as they say, under that authority, to prescribe a common standard of faith and worship. Whilst, however, to such persons the established church appears only as a temporal institution, as a mere creature of the state, she is essentially a spiritual society, and as such, she claims to be a part of that kingdom, which its founder and sovereign declared to be “ not of this world.” To be a genuine branch of that church, which for ages after its institution subsisted independently of the civil power, and which has the assurance of its divine Master and Head, “ that the gates of hell shall not prevail against it.” It is in this character, that is to say, as a church and not as an establishment, that she offers herself as a guide to faith and worship. She claims, for that purpose, the authority of a spiritual commission from Christ himself. Her alliance with the state is purely incidental. That alliance is, indeed, marked by internal symbols of an imposing nature. It invests her superior clergy with rank and dignity. It seats her bishops among the peers of the realm. It allots the most durable and magnificent edifices to the celebration of her worship. It binds the very soil to furnish a provision for her clergy. It not only endows her with revenues, but invests her with temporal authority in her ecclesiastical courts. But these are merely adventitious circumstances, indicative indeed of her character as an establishment, but wholly independent of her character as a church. They may cease to exist, nay,

her alliance with the state may be entirely dissolved, while her faith and worship, her ordinances and discipline, which are her essentials as a church, will undergo no change. Such was the case at the time of the grand rebellion under Cromwell, when the church establishment was overthrown, but the church itself continued to exercise, as before, all her spiritual functions, though under circumstances of great embarrassment, and after a while she was reunited to the state, and was again invested with secular appendages. An exact model of what she was, during this period of separation, and of what she would again be, were such a separation to occur, may be seen at the present day in the episcopal churches of Scotland and North America. Each of which acts under the same authority, professes the same faith, maintains the same discipline, and observes the same liturgical forms, as the established church of England.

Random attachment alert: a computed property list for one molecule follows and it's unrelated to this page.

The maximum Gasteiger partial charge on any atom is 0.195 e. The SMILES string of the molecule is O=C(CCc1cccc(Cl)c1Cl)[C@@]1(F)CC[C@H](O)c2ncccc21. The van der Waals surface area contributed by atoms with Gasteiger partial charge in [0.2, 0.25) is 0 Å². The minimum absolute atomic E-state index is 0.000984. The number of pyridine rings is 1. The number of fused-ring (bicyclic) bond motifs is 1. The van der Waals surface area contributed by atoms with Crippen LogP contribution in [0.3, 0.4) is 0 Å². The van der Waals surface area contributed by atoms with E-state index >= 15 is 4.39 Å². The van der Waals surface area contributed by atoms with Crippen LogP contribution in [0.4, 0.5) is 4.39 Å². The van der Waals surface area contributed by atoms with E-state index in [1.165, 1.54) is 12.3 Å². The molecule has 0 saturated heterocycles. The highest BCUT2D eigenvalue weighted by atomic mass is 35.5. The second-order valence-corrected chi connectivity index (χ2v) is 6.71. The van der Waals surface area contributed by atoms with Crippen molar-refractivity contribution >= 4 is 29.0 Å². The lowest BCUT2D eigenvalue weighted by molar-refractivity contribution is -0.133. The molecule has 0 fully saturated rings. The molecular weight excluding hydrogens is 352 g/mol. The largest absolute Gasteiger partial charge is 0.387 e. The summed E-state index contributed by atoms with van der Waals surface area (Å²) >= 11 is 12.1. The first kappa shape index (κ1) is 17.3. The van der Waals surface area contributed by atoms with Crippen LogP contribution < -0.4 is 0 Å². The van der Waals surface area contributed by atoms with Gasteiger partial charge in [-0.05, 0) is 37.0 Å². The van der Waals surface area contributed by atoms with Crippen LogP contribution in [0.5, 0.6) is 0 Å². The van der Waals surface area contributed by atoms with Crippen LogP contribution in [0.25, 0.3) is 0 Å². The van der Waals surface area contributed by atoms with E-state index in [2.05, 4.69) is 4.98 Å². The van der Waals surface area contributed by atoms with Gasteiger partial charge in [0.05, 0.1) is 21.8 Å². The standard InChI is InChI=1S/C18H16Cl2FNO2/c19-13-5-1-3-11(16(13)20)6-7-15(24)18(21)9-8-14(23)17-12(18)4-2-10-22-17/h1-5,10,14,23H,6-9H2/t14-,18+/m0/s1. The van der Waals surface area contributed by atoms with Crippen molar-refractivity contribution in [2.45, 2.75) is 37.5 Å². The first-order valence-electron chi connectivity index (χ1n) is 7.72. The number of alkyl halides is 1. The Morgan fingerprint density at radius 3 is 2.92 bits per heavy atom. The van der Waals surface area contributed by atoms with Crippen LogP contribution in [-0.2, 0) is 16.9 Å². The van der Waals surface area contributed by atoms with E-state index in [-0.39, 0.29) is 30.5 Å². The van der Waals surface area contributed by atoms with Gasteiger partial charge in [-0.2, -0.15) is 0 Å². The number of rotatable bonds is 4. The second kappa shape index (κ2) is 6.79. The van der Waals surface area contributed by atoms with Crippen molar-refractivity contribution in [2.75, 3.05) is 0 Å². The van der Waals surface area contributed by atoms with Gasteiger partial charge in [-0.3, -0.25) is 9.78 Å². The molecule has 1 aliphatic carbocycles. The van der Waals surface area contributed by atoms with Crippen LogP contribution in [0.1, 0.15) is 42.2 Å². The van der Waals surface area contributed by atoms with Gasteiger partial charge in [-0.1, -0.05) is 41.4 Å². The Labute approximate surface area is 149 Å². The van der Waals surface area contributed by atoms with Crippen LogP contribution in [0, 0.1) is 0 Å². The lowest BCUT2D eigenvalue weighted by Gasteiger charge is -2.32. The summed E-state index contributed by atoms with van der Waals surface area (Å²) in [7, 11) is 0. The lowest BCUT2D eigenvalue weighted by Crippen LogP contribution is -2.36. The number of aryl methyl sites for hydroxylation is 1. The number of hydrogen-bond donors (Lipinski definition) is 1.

When, therefore, the established church promulgates a rule of faith and worship, it is to be remembered that she acts, not in her temporal and incidental character, as an establishment, but in her spiritual, appropriate, and permanent character, as a church. In which character she claims to be a divinely appointed guide, duly authorized by virtue of an apostolical commission, to show to the people of this land “ the way to salvation.” Surely then, it behoves those who separate from her communion, to examine well the grounds on which such a claim is founded.